Tortoise Shell For Divination

Jinsha Museum, Chengdu

Shang oracle bone divination used the shoulder blade of an ox, or alternatively the breastplate (plastron) of a tortoise, to ask the ancestors if a proposed course of action would be successful. The bone was prepared by writing a question on one side ("if I do X, will Y happen?" – Y being the desired outcome) and drilling pits into the other side. The diviner applied a hot pin or other heat source to these pits, and interpreted the answer (we do not know exactly how) from the resulting pattern of cracks that appeared on the inscribed side. The answer ("favorable/unfavorable"), and sometimes also the actual outcome ("Y happened/didn't happen"), was then added to the original inscription.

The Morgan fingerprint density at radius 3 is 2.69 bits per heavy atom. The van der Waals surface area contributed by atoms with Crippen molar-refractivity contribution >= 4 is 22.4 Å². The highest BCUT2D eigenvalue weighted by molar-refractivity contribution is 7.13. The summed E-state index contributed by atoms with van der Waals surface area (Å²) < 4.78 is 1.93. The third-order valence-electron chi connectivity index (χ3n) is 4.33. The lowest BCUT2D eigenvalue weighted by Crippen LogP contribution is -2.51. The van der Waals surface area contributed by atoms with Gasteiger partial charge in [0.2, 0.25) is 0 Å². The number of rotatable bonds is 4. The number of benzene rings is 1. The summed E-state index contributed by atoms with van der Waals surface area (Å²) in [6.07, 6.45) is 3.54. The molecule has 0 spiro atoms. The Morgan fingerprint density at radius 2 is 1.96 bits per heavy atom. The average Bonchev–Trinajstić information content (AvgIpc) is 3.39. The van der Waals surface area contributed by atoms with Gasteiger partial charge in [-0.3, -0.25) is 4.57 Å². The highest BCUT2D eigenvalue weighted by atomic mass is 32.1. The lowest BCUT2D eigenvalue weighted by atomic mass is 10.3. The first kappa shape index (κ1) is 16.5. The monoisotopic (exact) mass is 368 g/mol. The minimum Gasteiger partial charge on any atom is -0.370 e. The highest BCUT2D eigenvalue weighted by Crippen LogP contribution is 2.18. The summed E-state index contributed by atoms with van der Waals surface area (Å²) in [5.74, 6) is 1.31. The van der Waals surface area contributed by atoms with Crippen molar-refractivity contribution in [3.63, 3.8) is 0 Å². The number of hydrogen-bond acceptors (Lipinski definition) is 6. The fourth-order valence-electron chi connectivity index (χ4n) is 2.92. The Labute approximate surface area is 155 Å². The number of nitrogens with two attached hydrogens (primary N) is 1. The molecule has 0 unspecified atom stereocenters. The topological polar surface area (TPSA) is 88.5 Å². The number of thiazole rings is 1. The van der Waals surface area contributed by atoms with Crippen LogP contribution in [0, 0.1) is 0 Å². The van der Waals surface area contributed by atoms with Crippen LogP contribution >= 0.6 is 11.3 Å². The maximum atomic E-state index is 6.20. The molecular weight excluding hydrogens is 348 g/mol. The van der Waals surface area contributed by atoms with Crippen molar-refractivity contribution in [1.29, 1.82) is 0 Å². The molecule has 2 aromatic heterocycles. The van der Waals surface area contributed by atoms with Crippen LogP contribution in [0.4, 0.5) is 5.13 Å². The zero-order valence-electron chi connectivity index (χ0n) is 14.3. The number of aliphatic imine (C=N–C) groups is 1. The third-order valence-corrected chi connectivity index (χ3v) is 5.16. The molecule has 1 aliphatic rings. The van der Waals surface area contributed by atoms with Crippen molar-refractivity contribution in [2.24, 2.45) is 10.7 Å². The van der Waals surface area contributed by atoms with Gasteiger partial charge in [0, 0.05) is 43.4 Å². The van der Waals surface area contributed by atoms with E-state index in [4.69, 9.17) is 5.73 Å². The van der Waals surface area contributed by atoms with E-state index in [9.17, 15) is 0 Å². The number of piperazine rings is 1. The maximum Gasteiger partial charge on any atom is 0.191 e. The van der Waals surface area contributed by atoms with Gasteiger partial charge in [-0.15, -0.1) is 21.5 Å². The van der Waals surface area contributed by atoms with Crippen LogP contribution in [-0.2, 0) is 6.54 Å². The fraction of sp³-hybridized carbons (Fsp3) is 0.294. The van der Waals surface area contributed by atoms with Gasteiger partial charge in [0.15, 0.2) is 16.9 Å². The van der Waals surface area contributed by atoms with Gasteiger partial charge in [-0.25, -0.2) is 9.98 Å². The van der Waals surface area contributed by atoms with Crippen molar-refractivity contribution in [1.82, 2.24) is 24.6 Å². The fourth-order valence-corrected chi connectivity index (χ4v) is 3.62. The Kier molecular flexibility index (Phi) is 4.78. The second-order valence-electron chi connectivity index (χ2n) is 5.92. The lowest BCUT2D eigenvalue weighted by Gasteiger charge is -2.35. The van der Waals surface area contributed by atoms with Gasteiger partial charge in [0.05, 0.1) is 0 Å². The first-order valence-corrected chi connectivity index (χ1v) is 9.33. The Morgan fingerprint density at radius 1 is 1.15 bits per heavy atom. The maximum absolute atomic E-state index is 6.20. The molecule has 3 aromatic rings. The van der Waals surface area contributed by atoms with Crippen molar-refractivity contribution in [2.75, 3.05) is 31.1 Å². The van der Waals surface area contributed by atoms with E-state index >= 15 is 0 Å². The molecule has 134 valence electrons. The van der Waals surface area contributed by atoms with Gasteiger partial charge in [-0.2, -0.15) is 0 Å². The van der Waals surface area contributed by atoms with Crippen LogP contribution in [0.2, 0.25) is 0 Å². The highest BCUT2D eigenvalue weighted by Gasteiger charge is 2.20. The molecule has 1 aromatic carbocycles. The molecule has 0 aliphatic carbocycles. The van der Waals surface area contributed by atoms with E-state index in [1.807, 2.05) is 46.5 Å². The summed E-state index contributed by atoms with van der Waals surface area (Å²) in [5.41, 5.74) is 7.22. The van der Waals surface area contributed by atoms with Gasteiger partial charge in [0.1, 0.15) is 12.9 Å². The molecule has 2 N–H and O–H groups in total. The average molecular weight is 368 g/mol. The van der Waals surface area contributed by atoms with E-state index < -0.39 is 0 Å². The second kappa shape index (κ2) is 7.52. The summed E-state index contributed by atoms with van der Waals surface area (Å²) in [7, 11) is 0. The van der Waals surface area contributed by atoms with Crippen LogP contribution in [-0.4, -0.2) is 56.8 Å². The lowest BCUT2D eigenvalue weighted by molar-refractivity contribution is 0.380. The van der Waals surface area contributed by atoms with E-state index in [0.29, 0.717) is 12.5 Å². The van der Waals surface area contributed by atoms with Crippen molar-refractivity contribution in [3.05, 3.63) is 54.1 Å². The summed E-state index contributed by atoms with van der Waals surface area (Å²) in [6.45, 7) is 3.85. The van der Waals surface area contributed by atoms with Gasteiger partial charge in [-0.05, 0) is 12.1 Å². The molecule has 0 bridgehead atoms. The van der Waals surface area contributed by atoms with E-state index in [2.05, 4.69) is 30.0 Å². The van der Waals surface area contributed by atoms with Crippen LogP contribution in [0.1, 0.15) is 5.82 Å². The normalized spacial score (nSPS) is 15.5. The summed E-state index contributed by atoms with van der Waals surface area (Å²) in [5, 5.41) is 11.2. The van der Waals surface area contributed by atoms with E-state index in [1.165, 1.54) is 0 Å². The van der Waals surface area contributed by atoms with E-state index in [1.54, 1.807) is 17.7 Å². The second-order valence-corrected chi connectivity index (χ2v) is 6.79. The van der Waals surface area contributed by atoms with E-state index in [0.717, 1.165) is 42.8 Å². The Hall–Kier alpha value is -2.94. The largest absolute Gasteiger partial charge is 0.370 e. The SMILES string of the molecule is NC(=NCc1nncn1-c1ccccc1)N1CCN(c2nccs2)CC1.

The diviners may have tried to obtain favorable answers by repeating the question several times in different ways, carefully arranging the pattern of pits, and so on, indicating that this form of divination also included a petitionary aspect; the ultimate purpose was to obtain a good outcome, not just to find out in some abstract way what would happen.

At Jinsha, the tortoise shell carapace (back part) rather than the plastron was used. Another difference is that the Jinsha shells are not inscribed. Keeping in mind that Jinsha was not part of the Shang culture, such differences can perhaps be explained by incomplete borrowing; indeed, no writing has been found in the Sanxingdui culture to which Jinsha belonged.